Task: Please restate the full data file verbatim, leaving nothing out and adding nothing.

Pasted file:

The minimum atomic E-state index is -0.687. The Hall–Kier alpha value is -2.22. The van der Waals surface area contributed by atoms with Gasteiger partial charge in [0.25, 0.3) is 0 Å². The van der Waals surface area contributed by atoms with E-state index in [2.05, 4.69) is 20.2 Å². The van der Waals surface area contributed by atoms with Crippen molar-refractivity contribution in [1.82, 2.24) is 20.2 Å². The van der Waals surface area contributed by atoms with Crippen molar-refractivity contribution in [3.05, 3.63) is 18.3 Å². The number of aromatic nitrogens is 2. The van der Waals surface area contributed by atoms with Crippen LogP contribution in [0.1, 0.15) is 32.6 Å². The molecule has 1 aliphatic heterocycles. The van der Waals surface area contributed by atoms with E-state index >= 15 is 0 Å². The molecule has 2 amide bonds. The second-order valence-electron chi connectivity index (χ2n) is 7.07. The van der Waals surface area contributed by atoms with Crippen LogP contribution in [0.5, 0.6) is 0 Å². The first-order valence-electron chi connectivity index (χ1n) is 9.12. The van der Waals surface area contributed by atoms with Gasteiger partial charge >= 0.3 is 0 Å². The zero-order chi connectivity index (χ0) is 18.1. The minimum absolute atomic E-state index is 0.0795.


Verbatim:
The minimum atomic E-state index is -0.687. The Hall–Kier alpha value is -2.22. The van der Waals surface area contributed by atoms with Gasteiger partial charge in [0.25, 0.3) is 0 Å². The van der Waals surface area contributed by atoms with E-state index in [2.05, 4.69) is 20.2 Å². The van der Waals surface area contributed by atoms with Crippen molar-refractivity contribution in [1.82, 2.24) is 20.2 Å². The van der Waals surface area contributed by atoms with Crippen molar-refractivity contribution in [3.05, 3.63) is 18.3 Å². The number of aromatic nitrogens is 2. The van der Waals surface area contributed by atoms with Crippen LogP contribution in [0.1, 0.15) is 32.6 Å². The molecule has 1 aliphatic heterocycles. The van der Waals surface area contributed by atoms with E-state index >= 15 is 0 Å². The molecule has 2 amide bonds. The second-order valence-electron chi connectivity index (χ2n) is 7.07. The van der Waals surface area contributed by atoms with Crippen LogP contribution in [0.5, 0.6) is 0 Å². The first-order valence-electron chi connectivity index (χ1n) is 9.12. The van der Waals surface area contributed by atoms with Gasteiger partial charge >= 0.3 is 0 Å². The zero-order chi connectivity index (χ0) is 18.1. The minimum absolute atomic E-state index is 0.0795.